Another Case for Indigenisation

At the FICCI-CENJOWS conference on small arms, focus remains on Make in India

Smruti Deshpande

New Delhi: Delivering a special address at the International Conference on Small Arms, Chief of Integrated Defence Staff to The Chairman Chiefs of Staff Committee (CISC) VAdm. R. Hari Kumar said that to meet urgent requirements, self reliance in the production of small arms was fundamentally necessary for the nation in the long run.

Emphasising upon strategic autonomy, he said, “It is essential that the basic weapons are manufactured here. So for true strategic autonomy and self reliance, we, the users, the academia, DRDO, public and private sectors must act with synergy and resolve to develop state-of-the art technology.” He added how defence personnel were interested in having the product located in the country with the production facilities, supply and support as key to manufacturing.

According to him, the current security environment of India required military forces to be prepared to handle a wide spectrum of challenges, both, conventional, non-conventional and asymmetric. To effectively meet these, personnel need to be equipped with state-of-the-art small arms. This would considerably increase combat efficiency, confidence and motivation of the troops, he said.

Vice Adm. R Hari Kumar

Saying that India’s key drawback has been “our inability to indigenously design, develop and manufacture contemporary equipment, like small arms to equip our forces”, he said that he was glad now as there were indigenous companies producing and exporting world class weapons.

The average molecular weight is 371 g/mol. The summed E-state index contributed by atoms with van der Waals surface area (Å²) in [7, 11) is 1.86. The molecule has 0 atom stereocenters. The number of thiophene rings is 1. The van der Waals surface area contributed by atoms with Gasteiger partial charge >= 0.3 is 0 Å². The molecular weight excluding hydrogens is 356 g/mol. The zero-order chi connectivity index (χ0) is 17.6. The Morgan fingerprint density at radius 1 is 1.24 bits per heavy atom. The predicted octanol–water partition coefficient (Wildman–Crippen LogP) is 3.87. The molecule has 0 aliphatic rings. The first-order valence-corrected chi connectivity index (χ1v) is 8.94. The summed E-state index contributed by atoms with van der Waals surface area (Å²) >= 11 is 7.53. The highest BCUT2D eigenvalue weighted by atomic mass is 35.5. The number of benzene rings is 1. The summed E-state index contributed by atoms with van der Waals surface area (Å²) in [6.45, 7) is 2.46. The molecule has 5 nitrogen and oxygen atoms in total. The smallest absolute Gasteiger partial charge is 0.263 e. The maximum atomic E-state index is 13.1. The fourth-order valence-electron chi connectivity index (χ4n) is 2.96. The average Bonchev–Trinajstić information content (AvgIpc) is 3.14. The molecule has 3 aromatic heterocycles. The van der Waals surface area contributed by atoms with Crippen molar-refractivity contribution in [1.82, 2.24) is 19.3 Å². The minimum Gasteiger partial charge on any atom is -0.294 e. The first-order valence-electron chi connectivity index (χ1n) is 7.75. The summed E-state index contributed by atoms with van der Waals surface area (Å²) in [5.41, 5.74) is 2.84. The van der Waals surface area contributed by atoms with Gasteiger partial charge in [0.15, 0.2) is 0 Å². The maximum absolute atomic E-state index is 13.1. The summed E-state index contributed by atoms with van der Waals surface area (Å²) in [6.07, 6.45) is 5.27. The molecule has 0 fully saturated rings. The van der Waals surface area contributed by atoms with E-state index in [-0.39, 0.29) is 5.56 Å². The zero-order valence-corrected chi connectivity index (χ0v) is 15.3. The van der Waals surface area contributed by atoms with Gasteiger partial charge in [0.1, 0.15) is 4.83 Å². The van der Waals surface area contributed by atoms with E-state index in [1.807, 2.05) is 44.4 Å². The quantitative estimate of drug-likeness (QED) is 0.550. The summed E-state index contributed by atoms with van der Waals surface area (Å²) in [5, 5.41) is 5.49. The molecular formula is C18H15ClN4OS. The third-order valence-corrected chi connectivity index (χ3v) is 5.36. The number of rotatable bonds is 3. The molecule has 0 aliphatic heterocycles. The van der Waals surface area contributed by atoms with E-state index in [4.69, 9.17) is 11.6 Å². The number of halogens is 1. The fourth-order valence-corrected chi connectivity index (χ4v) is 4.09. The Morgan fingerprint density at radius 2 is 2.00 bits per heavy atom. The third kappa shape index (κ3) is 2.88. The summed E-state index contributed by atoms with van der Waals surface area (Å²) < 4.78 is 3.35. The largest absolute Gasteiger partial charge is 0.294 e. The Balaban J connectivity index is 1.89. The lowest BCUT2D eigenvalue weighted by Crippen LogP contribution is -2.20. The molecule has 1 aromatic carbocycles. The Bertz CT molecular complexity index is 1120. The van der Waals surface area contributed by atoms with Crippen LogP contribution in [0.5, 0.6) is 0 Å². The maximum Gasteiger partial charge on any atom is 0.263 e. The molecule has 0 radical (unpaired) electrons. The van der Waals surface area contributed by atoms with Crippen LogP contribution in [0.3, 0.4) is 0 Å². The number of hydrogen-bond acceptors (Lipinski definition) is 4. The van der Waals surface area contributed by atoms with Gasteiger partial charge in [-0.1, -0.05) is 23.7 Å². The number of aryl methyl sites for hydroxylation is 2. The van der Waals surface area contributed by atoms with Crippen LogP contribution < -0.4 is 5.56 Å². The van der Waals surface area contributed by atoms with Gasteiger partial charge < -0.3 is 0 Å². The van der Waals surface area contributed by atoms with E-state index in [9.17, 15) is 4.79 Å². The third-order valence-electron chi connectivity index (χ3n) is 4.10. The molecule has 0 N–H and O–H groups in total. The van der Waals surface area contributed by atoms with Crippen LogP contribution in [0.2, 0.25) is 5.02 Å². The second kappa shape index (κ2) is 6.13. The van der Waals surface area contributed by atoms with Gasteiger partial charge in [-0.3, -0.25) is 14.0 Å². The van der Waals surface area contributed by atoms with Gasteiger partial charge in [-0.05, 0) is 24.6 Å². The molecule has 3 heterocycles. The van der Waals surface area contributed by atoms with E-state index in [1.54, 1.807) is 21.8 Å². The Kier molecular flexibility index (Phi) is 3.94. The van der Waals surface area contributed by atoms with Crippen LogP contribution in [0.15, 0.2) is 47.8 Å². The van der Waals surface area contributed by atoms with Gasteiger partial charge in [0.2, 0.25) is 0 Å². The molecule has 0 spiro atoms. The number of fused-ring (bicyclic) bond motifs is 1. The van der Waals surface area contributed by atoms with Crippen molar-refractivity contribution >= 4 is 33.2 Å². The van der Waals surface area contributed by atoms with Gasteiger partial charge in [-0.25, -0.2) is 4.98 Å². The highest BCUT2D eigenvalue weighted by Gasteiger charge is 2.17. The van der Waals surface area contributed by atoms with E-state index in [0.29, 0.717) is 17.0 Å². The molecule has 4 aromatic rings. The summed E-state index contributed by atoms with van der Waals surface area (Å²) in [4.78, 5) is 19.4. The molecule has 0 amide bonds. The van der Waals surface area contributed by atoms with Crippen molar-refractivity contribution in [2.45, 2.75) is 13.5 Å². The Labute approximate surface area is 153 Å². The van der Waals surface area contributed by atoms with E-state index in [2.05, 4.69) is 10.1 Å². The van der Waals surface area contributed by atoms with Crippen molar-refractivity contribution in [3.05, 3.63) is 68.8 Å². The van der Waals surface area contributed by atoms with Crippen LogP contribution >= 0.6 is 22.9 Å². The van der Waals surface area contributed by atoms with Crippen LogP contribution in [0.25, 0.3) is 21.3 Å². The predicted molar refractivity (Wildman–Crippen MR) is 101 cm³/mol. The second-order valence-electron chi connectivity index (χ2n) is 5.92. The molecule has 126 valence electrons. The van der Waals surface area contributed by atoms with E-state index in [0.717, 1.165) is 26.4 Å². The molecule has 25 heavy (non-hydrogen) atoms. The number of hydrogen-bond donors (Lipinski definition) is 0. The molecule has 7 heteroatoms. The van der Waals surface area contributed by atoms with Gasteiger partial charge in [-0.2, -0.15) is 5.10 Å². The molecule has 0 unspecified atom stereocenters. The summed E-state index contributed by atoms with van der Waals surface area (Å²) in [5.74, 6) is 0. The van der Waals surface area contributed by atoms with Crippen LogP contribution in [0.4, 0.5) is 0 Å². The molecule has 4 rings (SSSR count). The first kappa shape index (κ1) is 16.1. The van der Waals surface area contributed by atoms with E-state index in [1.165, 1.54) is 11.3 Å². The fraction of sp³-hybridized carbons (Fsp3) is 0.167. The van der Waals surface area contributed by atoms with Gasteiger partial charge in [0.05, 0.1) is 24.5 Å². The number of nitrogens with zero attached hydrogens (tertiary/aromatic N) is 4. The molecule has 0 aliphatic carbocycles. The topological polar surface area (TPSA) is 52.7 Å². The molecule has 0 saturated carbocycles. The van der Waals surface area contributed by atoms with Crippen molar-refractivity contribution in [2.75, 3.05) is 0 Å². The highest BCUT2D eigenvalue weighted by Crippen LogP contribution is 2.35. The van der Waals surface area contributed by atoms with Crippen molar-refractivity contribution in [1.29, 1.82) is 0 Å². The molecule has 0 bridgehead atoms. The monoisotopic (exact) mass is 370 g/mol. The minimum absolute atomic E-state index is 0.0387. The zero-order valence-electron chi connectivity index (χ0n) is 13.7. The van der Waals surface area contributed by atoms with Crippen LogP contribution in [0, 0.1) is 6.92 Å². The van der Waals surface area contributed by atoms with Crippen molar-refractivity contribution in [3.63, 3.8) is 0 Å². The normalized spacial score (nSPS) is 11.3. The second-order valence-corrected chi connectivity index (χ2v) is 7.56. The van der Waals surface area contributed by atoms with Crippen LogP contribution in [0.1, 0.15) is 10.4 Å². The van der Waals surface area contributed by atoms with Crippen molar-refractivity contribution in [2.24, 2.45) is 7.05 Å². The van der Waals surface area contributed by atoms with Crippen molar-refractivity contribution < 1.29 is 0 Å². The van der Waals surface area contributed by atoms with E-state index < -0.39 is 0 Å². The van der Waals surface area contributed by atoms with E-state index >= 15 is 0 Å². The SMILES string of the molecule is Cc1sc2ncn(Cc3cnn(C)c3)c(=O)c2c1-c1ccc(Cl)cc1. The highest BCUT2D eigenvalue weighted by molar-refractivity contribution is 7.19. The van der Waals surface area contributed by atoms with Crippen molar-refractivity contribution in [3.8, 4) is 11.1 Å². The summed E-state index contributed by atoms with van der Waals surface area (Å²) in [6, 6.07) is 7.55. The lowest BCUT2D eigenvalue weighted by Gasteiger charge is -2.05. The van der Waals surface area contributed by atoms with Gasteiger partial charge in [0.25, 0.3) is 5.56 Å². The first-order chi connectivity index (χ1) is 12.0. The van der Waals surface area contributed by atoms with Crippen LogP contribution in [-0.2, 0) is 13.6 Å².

The conference ‘From Current Paradigm on Small Arms to Next Level’ was jointly organised by the Federation of Indian Chambers of Commerce and Industry (FICCI) and Centre for Joint Warfare Studies (CENJOWS). A total of five panel discussions took place on various issues regarding the manufacturing of small arms. The discussions were centred-around indigenisation of the defence manufacturing and how the lethality, mobility and survivability of the soldiers should be kept up to ensure ‘Mission Reliability’.

Certain panel members spoke about bringing in new-age technology and weapon systems. Some members emphasised the need and development of Artificial Intelligence (AI), Training Aids and Simulators in the forces. In attendance were both, private and state-owned defence companies.

A Knowledge Report on Small Arms Manufacturing in India and CENJOWS journal, Synergy on Inter-Services Operability were released in the inaugural session. Originally scheduled to be released by minister of state for defence Shripad Yesso Naik, who could not make it to the conference, the publications were released by the inaugural panel. The panel comprised VAdm. Hari Kumar, co chairman, FICCI defence and aerospace committee and EVP, Guns Missiles & Armoured Systems (GMA) BU, L&T Defence Arun T Ramchandani, director, CENJOWS Lt Gen. Vinod Bhatia (retd) and member, FICCI defence and aerospace committee as well as chairman, PLR Systems Private Ltd, Ashok Wadhawan.

Also present at the event was joint secretary, department of defence production, ministry of defence, Sanjay Jaju, who speaking at the end, urged Indian companies to reach out to the ministry in case of any problems they maybe facing in terms of operations, permissions and testing.


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